Sweden takes over the rotating six-month presidency of the 27-member European Union today, but the country with a reputation for euro-scepticism faces many challenges during its tenure.
After a troubled Czech presidency, another country with a “euro-sceptic” reputation gets the helm of the EU – Sweden.
The Nordic state takes over the rotating six-month presidency of the 27-member European Union on Wednesday, July 1.
Prime Minister Fredrik Reinfeldt will host the European Commission for a meeting in Stockholm on Wednesday to formally open the Swedish presidency, followed by festivities attended by Sweden's royal family.
But the Swedes, who are not part of the eurozone, will face a great number of challenges in the coming months.
"The financial crisis and climate change, with the preparation of the Copenhagen conference, will be our main priorities," Prime Minister Fredrik Reinfeldt told reporters on the eve of the Swedish presidency.
Tackling the economic crisis and increasing employment is certainly one of the hard tasks facing Europe. Reinfeldt also wants to get member countries to tackle soaring budget deficits. This will probably lead to tough talks, especially with the French government, which has argued for greater flexibility in times of crisis.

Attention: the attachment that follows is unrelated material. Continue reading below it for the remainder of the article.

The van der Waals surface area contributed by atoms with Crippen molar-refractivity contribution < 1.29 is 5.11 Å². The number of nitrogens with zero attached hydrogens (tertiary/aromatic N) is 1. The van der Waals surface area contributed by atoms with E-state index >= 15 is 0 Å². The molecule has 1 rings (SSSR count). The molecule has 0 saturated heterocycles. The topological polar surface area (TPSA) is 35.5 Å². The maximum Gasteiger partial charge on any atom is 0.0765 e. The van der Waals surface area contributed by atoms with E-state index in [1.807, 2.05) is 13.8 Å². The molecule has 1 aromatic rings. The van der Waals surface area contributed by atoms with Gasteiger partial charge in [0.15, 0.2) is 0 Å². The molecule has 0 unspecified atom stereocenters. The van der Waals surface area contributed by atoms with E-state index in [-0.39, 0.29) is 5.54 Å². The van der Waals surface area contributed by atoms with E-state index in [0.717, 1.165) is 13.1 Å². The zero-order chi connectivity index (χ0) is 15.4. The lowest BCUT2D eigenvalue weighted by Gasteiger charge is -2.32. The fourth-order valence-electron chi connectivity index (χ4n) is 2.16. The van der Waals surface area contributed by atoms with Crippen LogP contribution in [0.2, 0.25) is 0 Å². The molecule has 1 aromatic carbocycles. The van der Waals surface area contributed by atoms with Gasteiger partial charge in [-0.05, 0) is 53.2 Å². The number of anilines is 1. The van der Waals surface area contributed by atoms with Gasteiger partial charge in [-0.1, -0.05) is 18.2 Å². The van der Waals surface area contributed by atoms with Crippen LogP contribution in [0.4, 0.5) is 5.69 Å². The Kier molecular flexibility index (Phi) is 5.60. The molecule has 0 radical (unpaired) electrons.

But one of the major difficulties that Sweden faces is the result of continued delays in the ratification of the Lisbon Treaty, which is intended to streamline EU bureaucracy and help move the bloc forward.
“The entire institutional framework of the European Union is in limbo,” said FRANCE 24 correspondent Marcus Karlsson. Twenty-three of the 27 member countries have ratified, but Ireland rejected it in a referendum in June 2008, and will vote on it again later this year.
Stockholm also wants the EU to agree to a new UN global warming treaty, to be negotiated in Copenhagen this December. This will replace the Kyoto Protocol that expires in 2012.
As Karlsson says, the next six months will be “intense” and “very difficult for the Swedish presidency”.
Sweden will also have to tackle foreign policy challenges, including fraught relations with Iran and persistent concerns over energy supply from Russia.
Troubled Czech presidency
The previous presidency of the EU was held by the Czechs, whose president, Vaclav Klaus is a known EU sceptic. The Czech Republic has also not fully ratified the Lisbon treaty, nor does it use the euro.
Beset by domestic problems, the government of Prime Minister Mirek Topolanek was compelled to resign half way through its term at the helm of the EU.
As a result, the six months of the Czech presidency have been largely ceremonial. If Sweden wants to take the EU forward, it has its task cut out for it.
Date created : 2009-07-01